Archive for Wednesday, December 12, 2007

New guidelines set for seniors who exercise

December 12, 2007


Q: I am 70 years old. I was wondering how much exercise is recommended for older adults?

A: The American Heart Association and American College of Sports Medicine have recently developed new exercise recommendations for people over age 65. The basic recommendations for adults over age 65 (or adults 50-64 with chronic conditions or physical functional limitations, such as arthritis, that affect movement ability or physical fitness) are:

¢ Do moderately intense aerobic exercise 30 minutes a day, five days a week OR do vigorously intense aerobic exercise 20 minutes a day, 3 days a week.

¢ Do 8-10 strength-training exercises, 10-15 repetitions of each exercise twice to three times per week.

¢ For older adults who are at risk of falling, perform balance exercises.

According to the ACSM and AHA, regular physical activity, including aerobic activity and muscle-strengthening activity, is essential for healthy aging. This preventive recommendation specifies how older adults, by engaging in each recommended type of physical activity, can reduce risk of chronic disease, premature mortality, functional limitations and disability.

The key points to the guidelines for older adults include:

¢ Start, and get help if you need it. The general recommendation is that older adults should meet or exceed 30 minutes of moderate physical activity on most days of the week; however, it is also recognized that goals below this threshold may be necessary for older adults who have physical impairments or functional limitations.

¢ Functional health is an important benefit of physical activity for older adults. Physical activity contributes to the ease of doing everyday activities, such as gardening, walking or cleaning the house.

¢ Strength training is extremely important. Strength training is important for all adults, but especially so for older adults, as it prevents loss of muscle mass and bone, and is beneficial for functional health.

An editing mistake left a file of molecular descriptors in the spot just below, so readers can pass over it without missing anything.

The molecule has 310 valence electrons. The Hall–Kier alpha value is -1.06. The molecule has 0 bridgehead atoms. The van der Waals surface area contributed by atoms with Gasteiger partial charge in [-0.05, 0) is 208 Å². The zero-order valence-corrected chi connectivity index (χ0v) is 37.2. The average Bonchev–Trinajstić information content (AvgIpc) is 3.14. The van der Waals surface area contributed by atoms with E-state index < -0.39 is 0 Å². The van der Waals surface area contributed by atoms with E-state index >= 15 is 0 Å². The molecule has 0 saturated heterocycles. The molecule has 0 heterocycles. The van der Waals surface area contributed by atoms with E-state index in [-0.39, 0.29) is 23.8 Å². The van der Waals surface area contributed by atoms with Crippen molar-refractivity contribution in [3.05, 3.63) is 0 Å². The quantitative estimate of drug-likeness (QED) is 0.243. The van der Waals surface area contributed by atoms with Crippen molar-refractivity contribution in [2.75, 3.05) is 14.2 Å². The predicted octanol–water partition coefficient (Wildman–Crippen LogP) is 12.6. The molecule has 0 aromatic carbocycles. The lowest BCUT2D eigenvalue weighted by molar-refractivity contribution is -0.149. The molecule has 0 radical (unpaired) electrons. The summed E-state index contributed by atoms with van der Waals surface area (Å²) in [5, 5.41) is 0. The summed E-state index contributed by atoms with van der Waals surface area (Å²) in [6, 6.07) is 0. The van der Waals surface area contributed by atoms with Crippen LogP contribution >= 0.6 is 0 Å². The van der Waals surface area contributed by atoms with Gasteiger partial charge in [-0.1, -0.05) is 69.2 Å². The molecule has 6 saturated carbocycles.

¢ If you can exceed the minimum recommendations, do it. The minimum recommendations are just that: the minimum needed to maintain health and see fitness benefits. If you can exceed the minimum, you can improve your personal fitness, improve management of an existing disease or condition, and reduce your risk for health conditions and mortality.

¢ Flexibility also is important. Each day you perform aerobic or strength-training activities, take an extra 10 minutes to stretch the major muscle and tendon groups, with 10-30 seconds for each stretch. Repeat each stretch three to four times. Flexibility training will promote the ease of performing everyday activities.

Q: What is moderate-intensity physical activity for the older adult?

A: Because the term moderate physical activity cannot be defined in absolute terms for older adults, the ACSM and AHA recommends regulating intensity by using a subjective scale. Moderate-intensity aerobic activity involves a moderate level of effort relative to an individual's aerobic fitness. On a 10-point scale, where sitting is 0 and all-out effort is 10, moderate-intensity activity is a 5 or 6 and produces noticeable increases in heart rate and breathing. On the same scale, vigorous-intensity activity is a 7 or 8 and produces large increases in heart rate and breathing. For example, given the heterogeneity of fitness levels in older adults, for some older adults a moderate-intensity walk is a slow walk, and for others it is a brisk walk.

Q: How is strength training defined for the older adult?

A: To promote and maintain health and physical independence, older adults will benefit from performing activities that maintain or increase muscular strength and endurance for a minimum of two days each week. It is recommended that 8-10 exercises be performed on two to three nonconsecutive days using the major muscle groups.

To maximize strength development, a resistance (weight) should be used that allows 10-15 repetitions for each exercise. The level of effort for muscle-strengthening activities should be moderate to vigorous. On a 10-point scale, where no movement is 0, and maximal effort of a muscle group is 10, moderate effort is a 5 or 6 and vigorous effort is a 7 or 8.

Muscle-strengthening activities include a progressive-weight training program, weight-bearing calisthenics and similar resistance exercises that use the major muscle groups.

Muscle-strengthening activity is particularly important in older adults, given its role in preventing age-related loss of muscle mass, bone and its beneficial effects on functional limitations.

Currently, only about 12 percent of older adults perform muscle-strengthening activities at least twice a week.

If you are 55 and over, you may be interested in enrolling in the four-week Personal Actions To Health class that is designed to motivate older adults to increase their awareness of the need for physical activity and good nutrition and to take actions that will lead toward better health. In 2008, the first session will take place 9 a.m.-11 a.m. Tuesdays and Thursdays, starting Feb. 19 through March 13. For more information, ask for me at 843-7058 or Shirley Grubbs at the Lawrence-Douglas County Health Department at 843-0721.

- Susan Krumm is an Extension agent in family and consumer sciences with K-State Research and Extension-Douglas County, 2110 Harper St. She can be reached at 843-7058.


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